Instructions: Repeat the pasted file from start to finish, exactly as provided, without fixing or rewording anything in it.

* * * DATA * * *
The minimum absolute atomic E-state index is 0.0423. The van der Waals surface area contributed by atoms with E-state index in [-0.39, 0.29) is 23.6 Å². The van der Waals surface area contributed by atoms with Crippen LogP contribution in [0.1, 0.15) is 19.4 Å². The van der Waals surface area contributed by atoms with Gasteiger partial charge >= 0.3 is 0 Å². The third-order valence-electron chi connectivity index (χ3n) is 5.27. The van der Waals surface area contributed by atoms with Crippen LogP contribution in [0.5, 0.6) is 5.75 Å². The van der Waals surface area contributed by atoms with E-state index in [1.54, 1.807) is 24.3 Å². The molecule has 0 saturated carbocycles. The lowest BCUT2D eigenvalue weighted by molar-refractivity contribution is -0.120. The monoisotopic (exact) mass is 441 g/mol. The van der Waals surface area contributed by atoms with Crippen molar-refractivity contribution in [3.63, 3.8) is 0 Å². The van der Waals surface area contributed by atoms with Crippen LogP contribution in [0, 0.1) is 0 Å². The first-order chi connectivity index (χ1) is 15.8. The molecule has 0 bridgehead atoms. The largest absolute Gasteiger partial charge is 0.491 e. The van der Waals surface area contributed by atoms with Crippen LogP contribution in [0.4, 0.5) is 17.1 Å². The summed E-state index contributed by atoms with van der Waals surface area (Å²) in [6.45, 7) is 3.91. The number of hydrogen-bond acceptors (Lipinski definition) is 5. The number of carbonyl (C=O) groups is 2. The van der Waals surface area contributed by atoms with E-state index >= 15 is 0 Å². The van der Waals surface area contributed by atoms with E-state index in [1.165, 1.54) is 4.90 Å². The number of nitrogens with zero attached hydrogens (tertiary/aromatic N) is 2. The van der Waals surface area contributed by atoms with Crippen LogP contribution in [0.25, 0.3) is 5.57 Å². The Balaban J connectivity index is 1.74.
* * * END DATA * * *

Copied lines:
The minimum absolute atomic E-state index is 0.0423. The van der Waals surface area contributed by atoms with E-state index in [-0.39, 0.29) is 23.6 Å². The van der Waals surface area contributed by atoms with Crippen LogP contribution in [0.1, 0.15) is 19.4 Å². The van der Waals surface area contributed by atoms with Gasteiger partial charge >= 0.3 is 0 Å². The third-order valence-electron chi connectivity index (χ3n) is 5.27. The van der Waals surface area contributed by atoms with Crippen LogP contribution in [0.5, 0.6) is 5.75 Å². The van der Waals surface area contributed by atoms with E-state index in [1.54, 1.807) is 24.3 Å². The molecule has 0 saturated carbocycles. The lowest BCUT2D eigenvalue weighted by molar-refractivity contribution is -0.120. The monoisotopic (exact) mass is 441 g/mol. The van der Waals surface area contributed by atoms with Crippen molar-refractivity contribution in [3.63, 3.8) is 0 Å². The van der Waals surface area contributed by atoms with Crippen LogP contribution in [0, 0.1) is 0 Å². The first-order chi connectivity index (χ1) is 15.8. The molecule has 0 bridgehead atoms. The largest absolute Gasteiger partial charge is 0.491 e. The van der Waals surface area contributed by atoms with Crippen LogP contribution in [0.4, 0.5) is 17.1 Å². The summed E-state index contributed by atoms with van der Waals surface area (Å²) in [6.45, 7) is 3.91. The number of hydrogen-bond acceptors (Lipinski definition) is 5. The number of carbonyl (C=O) groups is 2. The van der Waals surface area contributed by atoms with E-state index >= 15 is 0 Å². The van der Waals surface area contributed by atoms with E-state index in [1.165, 1.54) is 4.90 Å². The number of nitrogens with zero attached hydrogens (tertiary/aromatic N) is 2. The van der Waals surface area contributed by atoms with Crippen LogP contribution in [0.25, 0.3) is 5.57 Å². The Balaban J connectivity index is 1.74.